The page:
This week on the CLL Society website, I present my contrarian thoughts on the "bright future" for those of us with CLL.
My concern and that of many of the researchers that I spoke with at the large gathering of CLL experts from around the world at iwCLL 2015 in Sydney, Australia was that we might be victims of our success.
Because drugs such as ibrutinib and idelalisib and obinutuzumab are already approved in many countries and offer pretty spectacular results, pharmaceutical companies may be less willing to invest the billions of dollars it takes to bring a new drug to market. New meds likely will need to demonstrate superior results to existing therapies or meet an unmet need or treat a small unserved niche of patients or be lower cost to be approved and adopted by the CLL community.
Because of our amazing recent successes, research funds may start to dry up in CLL, with funders seeing it as a mostly solved problem.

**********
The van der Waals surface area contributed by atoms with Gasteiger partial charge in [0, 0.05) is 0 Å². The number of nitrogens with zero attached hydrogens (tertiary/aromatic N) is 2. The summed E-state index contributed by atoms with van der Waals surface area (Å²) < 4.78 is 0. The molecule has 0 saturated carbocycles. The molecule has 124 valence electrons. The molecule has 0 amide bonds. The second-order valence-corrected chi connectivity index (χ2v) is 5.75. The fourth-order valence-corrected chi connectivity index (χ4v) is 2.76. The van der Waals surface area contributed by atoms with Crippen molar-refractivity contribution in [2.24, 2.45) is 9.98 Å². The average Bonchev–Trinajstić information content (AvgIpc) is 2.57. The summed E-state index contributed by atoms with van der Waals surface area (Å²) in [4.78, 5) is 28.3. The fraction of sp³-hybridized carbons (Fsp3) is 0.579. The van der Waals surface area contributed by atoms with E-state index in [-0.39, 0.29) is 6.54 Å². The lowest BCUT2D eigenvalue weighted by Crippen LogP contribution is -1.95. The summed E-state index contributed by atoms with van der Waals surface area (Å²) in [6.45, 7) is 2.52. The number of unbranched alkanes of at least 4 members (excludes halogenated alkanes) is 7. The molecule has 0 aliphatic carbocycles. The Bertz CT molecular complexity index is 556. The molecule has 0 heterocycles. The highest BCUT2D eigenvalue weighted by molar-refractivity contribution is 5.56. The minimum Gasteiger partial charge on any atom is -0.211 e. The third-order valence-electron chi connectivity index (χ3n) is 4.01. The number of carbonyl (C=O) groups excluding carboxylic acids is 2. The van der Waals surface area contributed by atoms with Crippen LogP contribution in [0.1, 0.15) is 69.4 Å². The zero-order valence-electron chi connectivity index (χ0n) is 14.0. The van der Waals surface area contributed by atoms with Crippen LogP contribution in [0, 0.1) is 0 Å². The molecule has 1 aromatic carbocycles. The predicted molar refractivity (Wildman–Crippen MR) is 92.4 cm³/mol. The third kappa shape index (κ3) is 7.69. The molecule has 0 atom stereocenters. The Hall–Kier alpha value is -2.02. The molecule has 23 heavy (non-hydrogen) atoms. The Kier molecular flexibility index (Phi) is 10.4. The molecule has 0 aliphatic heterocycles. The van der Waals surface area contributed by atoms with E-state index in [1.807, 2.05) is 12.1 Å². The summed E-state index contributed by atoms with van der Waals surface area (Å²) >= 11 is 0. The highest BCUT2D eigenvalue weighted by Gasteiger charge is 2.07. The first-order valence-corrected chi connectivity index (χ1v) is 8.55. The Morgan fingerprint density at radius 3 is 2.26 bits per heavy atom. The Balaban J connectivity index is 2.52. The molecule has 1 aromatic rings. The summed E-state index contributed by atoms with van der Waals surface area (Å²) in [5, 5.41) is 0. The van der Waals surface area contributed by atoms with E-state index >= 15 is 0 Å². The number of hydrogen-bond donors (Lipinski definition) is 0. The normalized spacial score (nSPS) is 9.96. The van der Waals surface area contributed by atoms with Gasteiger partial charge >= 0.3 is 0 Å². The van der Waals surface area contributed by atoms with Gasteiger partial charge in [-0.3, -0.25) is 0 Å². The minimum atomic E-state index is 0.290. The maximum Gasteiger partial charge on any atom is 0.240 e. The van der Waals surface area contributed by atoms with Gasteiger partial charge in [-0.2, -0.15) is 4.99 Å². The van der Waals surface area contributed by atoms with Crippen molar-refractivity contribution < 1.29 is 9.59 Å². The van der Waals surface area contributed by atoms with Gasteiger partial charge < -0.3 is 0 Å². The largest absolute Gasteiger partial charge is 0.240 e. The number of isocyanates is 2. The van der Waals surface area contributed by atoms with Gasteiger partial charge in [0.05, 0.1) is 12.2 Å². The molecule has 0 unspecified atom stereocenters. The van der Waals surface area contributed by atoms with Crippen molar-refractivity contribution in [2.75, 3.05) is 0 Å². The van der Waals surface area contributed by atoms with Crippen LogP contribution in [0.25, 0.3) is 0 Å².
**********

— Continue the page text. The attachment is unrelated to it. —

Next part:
But is it hardly solved. So many needs and questions persist.
More research and more money will be needed to answer the many unanswered critical questions beginning with: Where’s our cure?
At iwCLL 2015, all the doctors that I interviewed and you will soon be seeing on our website including Dr. Kanti Rai tells us of our bright future, but in my commentary and my video I take a bit of a different view.
Please take a look here cllsociety.org/2015/09/repo... and be sure to watch my associated video.
Also, one final reminder off the CLL patient forum this Saturday in Seattle with Dr. Pagel. For information, please click here: cllsociety.org/wp-content/u...
I hope to see some of you in Brooklyn the following week at LRF’s North American Educational Forum on Lymphoma, October 2 - 4, 2015 at the New York Marriott at the Brooklyn Bridge
And finally. please, please sign up for the CLL Society's inaugural newsletter: cllsociety.org/newsletter-s... . It will be full of good stuff from your fellow patients, caregivers and a great Q+A on ibrutinib with Dr. Byrd and an up to the minute interview from iwCLL with Dr. Jennifer Brown on idelalisib.
We are all in this together.